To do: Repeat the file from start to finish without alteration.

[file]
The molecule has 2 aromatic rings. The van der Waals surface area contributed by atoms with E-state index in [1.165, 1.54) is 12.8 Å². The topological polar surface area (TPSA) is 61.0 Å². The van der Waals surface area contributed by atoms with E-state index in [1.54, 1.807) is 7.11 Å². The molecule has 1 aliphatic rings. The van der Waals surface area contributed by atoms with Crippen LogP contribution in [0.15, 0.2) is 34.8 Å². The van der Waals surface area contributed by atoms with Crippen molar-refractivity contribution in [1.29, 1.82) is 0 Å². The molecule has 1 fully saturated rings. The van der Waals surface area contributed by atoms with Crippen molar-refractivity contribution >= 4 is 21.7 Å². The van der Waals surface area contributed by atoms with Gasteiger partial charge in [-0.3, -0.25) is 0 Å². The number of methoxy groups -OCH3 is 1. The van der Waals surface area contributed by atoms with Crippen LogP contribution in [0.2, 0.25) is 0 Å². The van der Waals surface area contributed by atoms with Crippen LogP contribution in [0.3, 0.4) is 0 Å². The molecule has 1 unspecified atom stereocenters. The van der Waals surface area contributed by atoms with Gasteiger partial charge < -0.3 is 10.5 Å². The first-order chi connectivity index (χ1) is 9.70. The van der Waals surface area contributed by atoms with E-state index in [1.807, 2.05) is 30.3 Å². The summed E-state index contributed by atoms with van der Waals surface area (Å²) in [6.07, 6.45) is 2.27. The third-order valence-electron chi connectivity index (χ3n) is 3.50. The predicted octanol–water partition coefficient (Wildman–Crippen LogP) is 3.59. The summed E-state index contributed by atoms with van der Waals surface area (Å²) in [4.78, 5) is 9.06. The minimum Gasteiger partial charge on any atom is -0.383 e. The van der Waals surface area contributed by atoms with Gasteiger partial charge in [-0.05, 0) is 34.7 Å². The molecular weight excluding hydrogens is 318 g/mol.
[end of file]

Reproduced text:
The molecule has 2 aromatic rings. The van der Waals surface area contributed by atoms with E-state index in [1.165, 1.54) is 12.8 Å². The topological polar surface area (TPSA) is 61.0 Å². The van der Waals surface area contributed by atoms with E-state index in [1.54, 1.807) is 7.11 Å². The molecule has 1 aliphatic rings. The van der Waals surface area contributed by atoms with Crippen LogP contribution in [0.15, 0.2) is 34.8 Å². The van der Waals surface area contributed by atoms with Crippen molar-refractivity contribution in [1.29, 1.82) is 0 Å². The molecule has 1 fully saturated rings. The van der Waals surface area contributed by atoms with Crippen molar-refractivity contribution >= 4 is 21.7 Å². The van der Waals surface area contributed by atoms with Gasteiger partial charge in [-0.3, -0.25) is 0 Å². The number of methoxy groups -OCH3 is 1. The van der Waals surface area contributed by atoms with Crippen LogP contribution in [0.2, 0.25) is 0 Å². The van der Waals surface area contributed by atoms with Crippen LogP contribution in [0.3, 0.4) is 0 Å². The molecule has 1 unspecified atom stereocenters. The van der Waals surface area contributed by atoms with Gasteiger partial charge < -0.3 is 10.5 Å². The first-order chi connectivity index (χ1) is 9.70. The van der Waals surface area contributed by atoms with E-state index in [1.807, 2.05) is 30.3 Å². The summed E-state index contributed by atoms with van der Waals surface area (Å²) in [6.07, 6.45) is 2.27. The third-order valence-electron chi connectivity index (χ3n) is 3.50. The predicted octanol–water partition coefficient (Wildman–Crippen LogP) is 3.59. The summed E-state index contributed by atoms with van der Waals surface area (Å²) in [4.78, 5) is 9.06. The minimum Gasteiger partial charge on any atom is -0.383 e. The van der Waals surface area contributed by atoms with Gasteiger partial charge in [-0.05, 0) is 34.7 Å². The molecular weight excluding hydrogens is 318 g/mol.